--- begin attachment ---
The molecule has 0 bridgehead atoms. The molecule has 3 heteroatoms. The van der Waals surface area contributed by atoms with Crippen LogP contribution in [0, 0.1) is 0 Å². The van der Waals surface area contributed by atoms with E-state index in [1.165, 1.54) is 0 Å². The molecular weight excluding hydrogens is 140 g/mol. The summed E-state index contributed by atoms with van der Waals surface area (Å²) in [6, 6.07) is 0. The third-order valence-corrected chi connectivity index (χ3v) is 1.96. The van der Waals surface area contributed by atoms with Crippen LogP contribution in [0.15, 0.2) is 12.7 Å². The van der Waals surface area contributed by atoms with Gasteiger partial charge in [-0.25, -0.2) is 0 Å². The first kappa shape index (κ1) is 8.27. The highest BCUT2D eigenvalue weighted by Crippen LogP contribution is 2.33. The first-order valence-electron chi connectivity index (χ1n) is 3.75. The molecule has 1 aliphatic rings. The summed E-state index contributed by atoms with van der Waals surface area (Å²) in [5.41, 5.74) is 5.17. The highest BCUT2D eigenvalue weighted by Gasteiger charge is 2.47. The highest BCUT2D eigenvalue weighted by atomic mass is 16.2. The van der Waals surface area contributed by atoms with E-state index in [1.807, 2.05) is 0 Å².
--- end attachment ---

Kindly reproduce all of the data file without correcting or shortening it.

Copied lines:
The molecule has 0 bridgehead atoms. The molecule has 3 heteroatoms. The van der Waals surface area contributed by atoms with Crippen LogP contribution in [0, 0.1) is 0 Å². The van der Waals surface area contributed by atoms with E-state index in [1.165, 1.54) is 0 Å². The molecular weight excluding hydrogens is 140 g/mol. The summed E-state index contributed by atoms with van der Waals surface area (Å²) in [6, 6.07) is 0. The third-order valence-corrected chi connectivity index (χ3v) is 1.96. The van der Waals surface area contributed by atoms with Crippen LogP contribution in [0.15, 0.2) is 12.7 Å². The van der Waals surface area contributed by atoms with Gasteiger partial charge in [-0.25, -0.2) is 0 Å². The first kappa shape index (κ1) is 8.27. The highest BCUT2D eigenvalue weighted by Crippen LogP contribution is 2.33. The first-order valence-electron chi connectivity index (χ1n) is 3.75. The molecule has 1 aliphatic rings. The summed E-state index contributed by atoms with van der Waals surface area (Å²) in [5.41, 5.74) is 5.17. The highest BCUT2D eigenvalue weighted by Gasteiger charge is 2.47. The highest BCUT2D eigenvalue weighted by atomic mass is 16.2. The van der Waals surface area contributed by atoms with E-state index in [1.807, 2.05) is 0 Å².